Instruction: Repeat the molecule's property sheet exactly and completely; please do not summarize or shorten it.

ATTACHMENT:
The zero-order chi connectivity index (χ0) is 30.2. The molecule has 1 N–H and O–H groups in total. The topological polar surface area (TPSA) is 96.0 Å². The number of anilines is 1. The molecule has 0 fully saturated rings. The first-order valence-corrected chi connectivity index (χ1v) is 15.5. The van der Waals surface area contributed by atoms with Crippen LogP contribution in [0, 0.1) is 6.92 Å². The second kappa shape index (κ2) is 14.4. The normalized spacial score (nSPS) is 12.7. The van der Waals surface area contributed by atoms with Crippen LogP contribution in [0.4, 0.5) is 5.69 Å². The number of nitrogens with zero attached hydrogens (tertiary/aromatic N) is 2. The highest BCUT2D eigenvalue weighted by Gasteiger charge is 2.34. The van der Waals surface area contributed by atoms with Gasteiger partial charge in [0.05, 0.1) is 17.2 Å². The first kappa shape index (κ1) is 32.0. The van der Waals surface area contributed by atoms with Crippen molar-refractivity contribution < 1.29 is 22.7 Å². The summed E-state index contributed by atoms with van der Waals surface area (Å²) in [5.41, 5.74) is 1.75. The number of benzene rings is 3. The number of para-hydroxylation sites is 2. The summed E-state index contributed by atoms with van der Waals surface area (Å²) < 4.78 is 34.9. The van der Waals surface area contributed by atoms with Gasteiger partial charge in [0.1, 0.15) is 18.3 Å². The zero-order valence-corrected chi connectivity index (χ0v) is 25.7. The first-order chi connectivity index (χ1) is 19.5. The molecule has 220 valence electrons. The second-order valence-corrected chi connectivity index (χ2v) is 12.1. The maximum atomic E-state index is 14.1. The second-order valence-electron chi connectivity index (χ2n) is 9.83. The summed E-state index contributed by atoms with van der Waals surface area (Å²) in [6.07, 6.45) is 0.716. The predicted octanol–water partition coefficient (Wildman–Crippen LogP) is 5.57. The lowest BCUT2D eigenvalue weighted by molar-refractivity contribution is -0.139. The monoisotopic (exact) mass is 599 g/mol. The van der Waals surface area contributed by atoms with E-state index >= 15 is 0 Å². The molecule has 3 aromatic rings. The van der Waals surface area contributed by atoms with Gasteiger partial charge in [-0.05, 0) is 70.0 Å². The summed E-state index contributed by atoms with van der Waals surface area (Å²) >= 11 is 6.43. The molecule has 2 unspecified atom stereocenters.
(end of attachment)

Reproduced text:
The zero-order chi connectivity index (χ0) is 30.2. The molecule has 1 N–H and O–H groups in total. The topological polar surface area (TPSA) is 96.0 Å². The number of anilines is 1. The molecule has 0 fully saturated rings. The first-order valence-corrected chi connectivity index (χ1v) is 15.5. The van der Waals surface area contributed by atoms with Crippen LogP contribution in [0, 0.1) is 6.92 Å². The second kappa shape index (κ2) is 14.4. The normalized spacial score (nSPS) is 12.7. The van der Waals surface area contributed by atoms with Crippen LogP contribution in [0.4, 0.5) is 5.69 Å². The number of nitrogens with zero attached hydrogens (tertiary/aromatic N) is 2. The highest BCUT2D eigenvalue weighted by Gasteiger charge is 2.34. The van der Waals surface area contributed by atoms with Gasteiger partial charge in [0.05, 0.1) is 17.2 Å². The first kappa shape index (κ1) is 32.0. The van der Waals surface area contributed by atoms with Crippen molar-refractivity contribution < 1.29 is 22.7 Å². The summed E-state index contributed by atoms with van der Waals surface area (Å²) in [5.41, 5.74) is 1.75. The number of benzene rings is 3. The number of para-hydroxylation sites is 2. The summed E-state index contributed by atoms with van der Waals surface area (Å²) < 4.78 is 34.9. The van der Waals surface area contributed by atoms with Gasteiger partial charge in [0.1, 0.15) is 18.3 Å². The zero-order valence-corrected chi connectivity index (χ0v) is 25.7. The first-order chi connectivity index (χ1) is 19.5. The molecule has 220 valence electrons. The second-order valence-corrected chi connectivity index (χ2v) is 12.1. The maximum atomic E-state index is 14.1. The second-order valence-electron chi connectivity index (χ2n) is 9.83. The summed E-state index contributed by atoms with van der Waals surface area (Å²) in [6.07, 6.45) is 0.716. The predicted octanol–water partition coefficient (Wildman–Crippen LogP) is 5.57. The lowest BCUT2D eigenvalue weighted by molar-refractivity contribution is -0.139. The monoisotopic (exact) mass is 599 g/mol. The van der Waals surface area contributed by atoms with E-state index >= 15 is 0 Å². The molecule has 3 aromatic rings. The van der Waals surface area contributed by atoms with Gasteiger partial charge in [-0.05, 0) is 70.0 Å². The summed E-state index contributed by atoms with van der Waals surface area (Å²) >= 11 is 6.43. The molecule has 2 unspecified atom stereocenters.